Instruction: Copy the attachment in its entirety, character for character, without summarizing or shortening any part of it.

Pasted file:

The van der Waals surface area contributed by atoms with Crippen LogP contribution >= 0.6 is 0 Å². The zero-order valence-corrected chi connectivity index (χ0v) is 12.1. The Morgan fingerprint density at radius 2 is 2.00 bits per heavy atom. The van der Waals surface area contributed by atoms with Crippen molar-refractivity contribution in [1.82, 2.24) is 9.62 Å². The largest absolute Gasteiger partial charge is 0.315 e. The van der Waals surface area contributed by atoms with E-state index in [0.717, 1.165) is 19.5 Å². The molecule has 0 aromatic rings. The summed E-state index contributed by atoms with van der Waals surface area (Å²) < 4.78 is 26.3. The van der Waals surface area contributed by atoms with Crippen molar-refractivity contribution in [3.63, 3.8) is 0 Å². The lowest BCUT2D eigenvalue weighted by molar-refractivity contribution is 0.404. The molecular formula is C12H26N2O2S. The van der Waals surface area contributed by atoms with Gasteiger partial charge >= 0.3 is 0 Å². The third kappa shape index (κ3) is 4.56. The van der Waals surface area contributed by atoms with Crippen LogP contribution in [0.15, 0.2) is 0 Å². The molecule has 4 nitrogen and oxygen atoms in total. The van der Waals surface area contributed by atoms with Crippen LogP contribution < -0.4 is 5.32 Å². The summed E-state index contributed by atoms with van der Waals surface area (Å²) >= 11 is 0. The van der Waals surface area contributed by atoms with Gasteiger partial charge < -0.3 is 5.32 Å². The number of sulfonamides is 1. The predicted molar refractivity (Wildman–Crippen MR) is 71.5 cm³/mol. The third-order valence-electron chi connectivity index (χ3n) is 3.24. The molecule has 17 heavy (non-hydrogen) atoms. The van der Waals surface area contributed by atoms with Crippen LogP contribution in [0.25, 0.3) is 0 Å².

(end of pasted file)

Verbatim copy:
The van der Waals surface area contributed by atoms with Crippen LogP contribution >= 0.6 is 0 Å². The zero-order valence-corrected chi connectivity index (χ0v) is 12.1. The Morgan fingerprint density at radius 2 is 2.00 bits per heavy atom. The van der Waals surface area contributed by atoms with Crippen molar-refractivity contribution in [1.82, 2.24) is 9.62 Å². The largest absolute Gasteiger partial charge is 0.315 e. The van der Waals surface area contributed by atoms with E-state index in [0.717, 1.165) is 19.5 Å². The molecule has 0 aromatic rings. The summed E-state index contributed by atoms with van der Waals surface area (Å²) < 4.78 is 26.3. The van der Waals surface area contributed by atoms with Crippen molar-refractivity contribution in [3.63, 3.8) is 0 Å². The lowest BCUT2D eigenvalue weighted by molar-refractivity contribution is 0.404. The molecular formula is C12H26N2O2S. The van der Waals surface area contributed by atoms with Gasteiger partial charge >= 0.3 is 0 Å². The third kappa shape index (κ3) is 4.56. The van der Waals surface area contributed by atoms with Crippen LogP contribution in [0.15, 0.2) is 0 Å². The molecule has 4 nitrogen and oxygen atoms in total. The van der Waals surface area contributed by atoms with Crippen LogP contribution < -0.4 is 5.32 Å². The summed E-state index contributed by atoms with van der Waals surface area (Å²) >= 11 is 0. The van der Waals surface area contributed by atoms with Gasteiger partial charge < -0.3 is 5.32 Å². The number of sulfonamides is 1. The predicted molar refractivity (Wildman–Crippen MR) is 71.5 cm³/mol. The third-order valence-electron chi connectivity index (χ3n) is 3.24. The molecule has 17 heavy (non-hydrogen) atoms. The van der Waals surface area contributed by atoms with Crippen LogP contribution in [0.25, 0.3) is 0 Å².